Does Alf hear the sounds of Pakeha exasperation as racist Maori leaders increasingly threaten the well-being of anyone who is not Maori?
Nah. Most Pakeha are too bloody pathetic or apathetic or PC. Or something.
They will simply buckle to the latest Maori demands being made in the name of “partnership”.
And they will take it on the chin when their own leaders set up yet another 50:50 governance arrangement, or whatever, that is insidiously eroding their democracy.
As iwi become increasingly empowered, other governmental institutions became that much less empowered.
Sadly, few Pakeha see the threat to their rights or to their economic interests.
Today Alf raises the matter once again after being given a fresh example of what iwi leaders will do to the rest of us when (as is inevitable until someone says enough is enough) they are calling the shots for the whole country.
The lesson was provided by Maanu Paul, the same fellow who was in the forefront of the Maori Council’s efforts to take an ownership stake in the country’s water.
Now he is telling us that if no iwi members are working for a company – well, if that be so he wouldn’t give a shit if the company was closed.
His position is reported here.
A Ngati Rangitihi iwi member wants the Kawerau paper mill to pack up and leave the eastern Bay of Plenty – saying it employs few if any tribal members.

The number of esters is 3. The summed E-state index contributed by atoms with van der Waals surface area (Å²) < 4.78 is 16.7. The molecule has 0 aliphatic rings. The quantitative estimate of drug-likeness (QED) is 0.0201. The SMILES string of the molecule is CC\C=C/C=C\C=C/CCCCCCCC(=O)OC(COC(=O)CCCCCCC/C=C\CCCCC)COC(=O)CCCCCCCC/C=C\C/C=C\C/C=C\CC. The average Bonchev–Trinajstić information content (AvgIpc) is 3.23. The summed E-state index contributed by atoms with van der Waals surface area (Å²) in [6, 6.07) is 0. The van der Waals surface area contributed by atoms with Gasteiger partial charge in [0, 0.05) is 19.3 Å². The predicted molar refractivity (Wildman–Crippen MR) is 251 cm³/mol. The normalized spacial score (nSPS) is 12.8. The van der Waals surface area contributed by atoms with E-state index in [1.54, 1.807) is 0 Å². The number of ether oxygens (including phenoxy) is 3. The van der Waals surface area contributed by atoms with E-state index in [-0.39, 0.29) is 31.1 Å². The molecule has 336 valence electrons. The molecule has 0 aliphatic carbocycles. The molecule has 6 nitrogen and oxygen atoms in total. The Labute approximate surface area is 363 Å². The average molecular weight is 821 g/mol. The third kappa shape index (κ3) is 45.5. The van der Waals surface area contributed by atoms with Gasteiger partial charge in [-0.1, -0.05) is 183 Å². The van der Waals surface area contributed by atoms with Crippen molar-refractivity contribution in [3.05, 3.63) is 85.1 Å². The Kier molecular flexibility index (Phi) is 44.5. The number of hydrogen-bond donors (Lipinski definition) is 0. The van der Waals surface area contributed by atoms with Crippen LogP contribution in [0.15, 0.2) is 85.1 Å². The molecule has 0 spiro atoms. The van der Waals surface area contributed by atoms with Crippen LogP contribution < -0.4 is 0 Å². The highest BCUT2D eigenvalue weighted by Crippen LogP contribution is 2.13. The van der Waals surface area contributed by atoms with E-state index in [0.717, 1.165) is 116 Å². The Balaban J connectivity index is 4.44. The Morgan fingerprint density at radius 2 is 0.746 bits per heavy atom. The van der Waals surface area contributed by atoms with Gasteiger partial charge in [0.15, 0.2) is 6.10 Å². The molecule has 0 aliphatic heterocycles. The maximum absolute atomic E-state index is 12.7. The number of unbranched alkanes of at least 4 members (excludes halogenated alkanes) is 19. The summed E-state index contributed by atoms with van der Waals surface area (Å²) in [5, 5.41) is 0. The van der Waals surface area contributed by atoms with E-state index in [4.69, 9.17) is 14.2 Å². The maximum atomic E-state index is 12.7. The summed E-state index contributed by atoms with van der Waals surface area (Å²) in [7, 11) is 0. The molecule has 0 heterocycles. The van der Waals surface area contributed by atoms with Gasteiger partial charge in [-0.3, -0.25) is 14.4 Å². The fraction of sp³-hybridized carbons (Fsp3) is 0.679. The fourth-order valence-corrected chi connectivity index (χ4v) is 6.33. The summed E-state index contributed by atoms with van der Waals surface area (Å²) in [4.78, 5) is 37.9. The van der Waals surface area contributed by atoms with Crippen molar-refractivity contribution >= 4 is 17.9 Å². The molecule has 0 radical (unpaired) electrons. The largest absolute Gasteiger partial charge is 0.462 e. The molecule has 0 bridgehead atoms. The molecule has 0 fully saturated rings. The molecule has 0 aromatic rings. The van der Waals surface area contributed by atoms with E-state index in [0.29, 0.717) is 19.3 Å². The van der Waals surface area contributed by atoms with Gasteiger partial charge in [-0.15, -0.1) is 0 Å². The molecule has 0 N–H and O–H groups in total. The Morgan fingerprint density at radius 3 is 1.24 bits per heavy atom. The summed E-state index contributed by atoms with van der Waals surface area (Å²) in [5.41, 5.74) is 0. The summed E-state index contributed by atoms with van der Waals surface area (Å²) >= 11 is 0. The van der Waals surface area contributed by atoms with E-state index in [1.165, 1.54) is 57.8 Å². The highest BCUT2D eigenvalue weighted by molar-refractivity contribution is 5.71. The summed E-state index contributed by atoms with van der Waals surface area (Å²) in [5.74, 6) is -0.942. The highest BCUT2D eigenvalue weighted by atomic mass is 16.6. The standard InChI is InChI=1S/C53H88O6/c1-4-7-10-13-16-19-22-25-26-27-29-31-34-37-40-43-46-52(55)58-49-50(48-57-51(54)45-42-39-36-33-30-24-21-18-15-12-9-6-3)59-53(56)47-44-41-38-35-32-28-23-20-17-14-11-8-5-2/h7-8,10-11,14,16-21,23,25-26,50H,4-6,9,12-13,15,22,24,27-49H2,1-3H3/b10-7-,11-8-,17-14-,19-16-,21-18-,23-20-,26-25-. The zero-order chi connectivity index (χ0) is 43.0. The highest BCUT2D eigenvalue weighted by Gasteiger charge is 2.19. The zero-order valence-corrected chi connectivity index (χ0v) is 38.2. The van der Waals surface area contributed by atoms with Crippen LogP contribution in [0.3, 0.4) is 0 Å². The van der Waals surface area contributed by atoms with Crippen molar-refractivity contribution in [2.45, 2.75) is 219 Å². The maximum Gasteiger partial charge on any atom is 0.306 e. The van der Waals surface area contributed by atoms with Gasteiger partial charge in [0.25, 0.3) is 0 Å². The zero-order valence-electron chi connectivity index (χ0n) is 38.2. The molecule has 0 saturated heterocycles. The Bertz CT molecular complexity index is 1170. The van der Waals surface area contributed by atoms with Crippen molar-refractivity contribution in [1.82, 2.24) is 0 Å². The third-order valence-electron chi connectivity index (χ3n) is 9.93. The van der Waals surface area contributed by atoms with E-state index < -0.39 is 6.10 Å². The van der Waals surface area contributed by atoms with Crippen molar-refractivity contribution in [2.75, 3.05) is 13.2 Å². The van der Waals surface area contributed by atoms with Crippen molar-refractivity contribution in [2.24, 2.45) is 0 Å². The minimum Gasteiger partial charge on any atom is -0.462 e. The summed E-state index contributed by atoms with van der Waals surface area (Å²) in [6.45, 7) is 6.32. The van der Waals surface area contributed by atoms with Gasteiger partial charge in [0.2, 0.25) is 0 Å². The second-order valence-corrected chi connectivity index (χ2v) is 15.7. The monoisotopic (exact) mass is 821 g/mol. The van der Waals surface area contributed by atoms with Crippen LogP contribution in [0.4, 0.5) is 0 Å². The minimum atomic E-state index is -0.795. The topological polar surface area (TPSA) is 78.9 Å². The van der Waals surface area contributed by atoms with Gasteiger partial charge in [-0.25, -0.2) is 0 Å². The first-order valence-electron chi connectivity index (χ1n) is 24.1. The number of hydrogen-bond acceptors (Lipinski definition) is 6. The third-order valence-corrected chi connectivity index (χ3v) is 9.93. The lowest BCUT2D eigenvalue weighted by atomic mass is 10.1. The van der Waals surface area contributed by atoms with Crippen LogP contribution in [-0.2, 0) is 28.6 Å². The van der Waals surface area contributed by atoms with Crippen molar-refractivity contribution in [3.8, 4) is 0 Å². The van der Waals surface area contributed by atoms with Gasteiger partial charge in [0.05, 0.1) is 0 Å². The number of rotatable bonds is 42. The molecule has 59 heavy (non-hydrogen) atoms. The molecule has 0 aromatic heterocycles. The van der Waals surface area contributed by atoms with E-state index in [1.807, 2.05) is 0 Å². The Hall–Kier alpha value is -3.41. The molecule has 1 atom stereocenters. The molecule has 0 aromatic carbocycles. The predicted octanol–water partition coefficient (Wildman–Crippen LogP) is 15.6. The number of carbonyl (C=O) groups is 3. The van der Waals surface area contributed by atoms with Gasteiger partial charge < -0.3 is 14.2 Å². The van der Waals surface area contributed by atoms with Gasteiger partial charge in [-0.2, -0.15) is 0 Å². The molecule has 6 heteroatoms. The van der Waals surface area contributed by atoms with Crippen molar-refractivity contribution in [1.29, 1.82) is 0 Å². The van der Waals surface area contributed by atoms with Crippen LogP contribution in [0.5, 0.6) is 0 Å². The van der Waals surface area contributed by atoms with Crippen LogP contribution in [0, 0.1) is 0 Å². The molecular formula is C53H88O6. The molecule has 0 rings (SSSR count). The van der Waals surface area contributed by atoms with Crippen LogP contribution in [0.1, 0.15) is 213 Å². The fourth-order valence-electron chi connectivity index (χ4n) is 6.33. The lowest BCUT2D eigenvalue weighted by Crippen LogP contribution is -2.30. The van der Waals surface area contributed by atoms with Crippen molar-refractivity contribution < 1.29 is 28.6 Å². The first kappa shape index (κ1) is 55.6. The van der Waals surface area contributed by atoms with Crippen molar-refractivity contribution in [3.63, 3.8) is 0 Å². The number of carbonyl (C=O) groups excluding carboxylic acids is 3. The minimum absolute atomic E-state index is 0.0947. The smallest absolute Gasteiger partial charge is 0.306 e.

Norske Skog cut 110 jobs at its the site earlier this month due to falling demand for newsprint and a high dollar making exports uneconomic. About 170 employees remain.
Maanu Paul, who’s also head of the Mataatua District Maori Council, is against the mill being allowed to release waste into the Tarawera River.
Mr Paul said the loss of local employment wouldn’t affect tangata whenua.
He said that when the workforce was 400-strong, only six people were from Ngati Rangitihi – and he imagines they have now been made redundant.
Mr Paul said he thinks the plant is better off closed down so the Tarawera River can be returned to a pristine condition.
So he wants the river cleaned up?
But to clean it up he would shut down the plant if it doesn’t employ enough iwi members.
We may suppose, on the other hand, that if it does employ lots of iwi members it would not be closed.
Those of you who are indifferent to co-governance arrangements with iwi would do well to think again.
Maanu Paul’s intentions are plain. Iwi good, non-iwi bad.
And non-iwi happens to embrace the vast majority of us.